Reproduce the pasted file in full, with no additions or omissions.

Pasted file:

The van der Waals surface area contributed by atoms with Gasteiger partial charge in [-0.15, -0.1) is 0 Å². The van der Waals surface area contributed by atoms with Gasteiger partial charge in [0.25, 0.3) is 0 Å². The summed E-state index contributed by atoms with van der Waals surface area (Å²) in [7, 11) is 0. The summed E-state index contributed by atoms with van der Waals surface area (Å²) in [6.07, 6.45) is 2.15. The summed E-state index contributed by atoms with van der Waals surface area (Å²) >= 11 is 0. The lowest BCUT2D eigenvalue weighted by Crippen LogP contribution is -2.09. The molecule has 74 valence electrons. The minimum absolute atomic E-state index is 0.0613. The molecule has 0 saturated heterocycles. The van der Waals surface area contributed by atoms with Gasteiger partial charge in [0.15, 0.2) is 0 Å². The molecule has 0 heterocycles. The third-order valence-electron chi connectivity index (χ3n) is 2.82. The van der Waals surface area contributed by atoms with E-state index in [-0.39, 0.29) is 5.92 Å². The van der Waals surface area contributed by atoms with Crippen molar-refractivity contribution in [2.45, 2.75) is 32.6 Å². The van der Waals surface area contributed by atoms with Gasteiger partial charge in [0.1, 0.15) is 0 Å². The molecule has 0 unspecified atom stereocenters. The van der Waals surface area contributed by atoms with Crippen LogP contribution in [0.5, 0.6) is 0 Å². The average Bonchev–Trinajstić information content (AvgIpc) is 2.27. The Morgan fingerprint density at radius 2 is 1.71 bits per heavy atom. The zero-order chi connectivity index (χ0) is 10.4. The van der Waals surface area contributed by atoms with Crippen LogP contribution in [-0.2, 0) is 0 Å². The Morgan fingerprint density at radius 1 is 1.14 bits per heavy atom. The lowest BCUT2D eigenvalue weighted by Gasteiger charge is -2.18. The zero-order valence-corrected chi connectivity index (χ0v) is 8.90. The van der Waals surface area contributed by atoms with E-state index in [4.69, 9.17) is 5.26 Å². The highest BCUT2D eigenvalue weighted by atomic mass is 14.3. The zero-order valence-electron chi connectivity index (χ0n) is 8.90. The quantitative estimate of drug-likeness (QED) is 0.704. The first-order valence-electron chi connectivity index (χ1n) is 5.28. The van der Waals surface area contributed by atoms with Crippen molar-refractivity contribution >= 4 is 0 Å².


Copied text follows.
The van der Waals surface area contributed by atoms with Gasteiger partial charge in [-0.15, -0.1) is 0 Å². The van der Waals surface area contributed by atoms with Gasteiger partial charge in [0.25, 0.3) is 0 Å². The summed E-state index contributed by atoms with van der Waals surface area (Å²) in [7, 11) is 0. The summed E-state index contributed by atoms with van der Waals surface area (Å²) in [6.07, 6.45) is 2.15. The summed E-state index contributed by atoms with van der Waals surface area (Å²) >= 11 is 0. The lowest BCUT2D eigenvalue weighted by Crippen LogP contribution is -2.09. The molecule has 74 valence electrons. The minimum absolute atomic E-state index is 0.0613. The molecule has 0 saturated heterocycles. The van der Waals surface area contributed by atoms with Gasteiger partial charge in [0.15, 0.2) is 0 Å². The molecule has 0 heterocycles. The third-order valence-electron chi connectivity index (χ3n) is 2.82. The van der Waals surface area contributed by atoms with E-state index in [-0.39, 0.29) is 5.92 Å². The van der Waals surface area contributed by atoms with Crippen molar-refractivity contribution in [2.45, 2.75) is 32.6 Å². The van der Waals surface area contributed by atoms with Gasteiger partial charge in [0.1, 0.15) is 0 Å². The molecule has 0 unspecified atom stereocenters. The van der Waals surface area contributed by atoms with Crippen LogP contribution in [0.5, 0.6) is 0 Å². The average Bonchev–Trinajstić information content (AvgIpc) is 2.27. The Morgan fingerprint density at radius 2 is 1.71 bits per heavy atom. The zero-order chi connectivity index (χ0) is 10.4. The van der Waals surface area contributed by atoms with Crippen LogP contribution in [-0.2, 0) is 0 Å². The Morgan fingerprint density at radius 1 is 1.14 bits per heavy atom. The lowest BCUT2D eigenvalue weighted by Gasteiger charge is -2.18. The zero-order valence-corrected chi connectivity index (χ0v) is 8.90. The van der Waals surface area contributed by atoms with E-state index in [4.69, 9.17) is 5.26 Å². The highest BCUT2D eigenvalue weighted by atomic mass is 14.3. The zero-order valence-electron chi connectivity index (χ0n) is 8.90. The quantitative estimate of drug-likeness (QED) is 0.704. The first-order valence-electron chi connectivity index (χ1n) is 5.28. The van der Waals surface area contributed by atoms with Crippen molar-refractivity contribution >= 4 is 0 Å².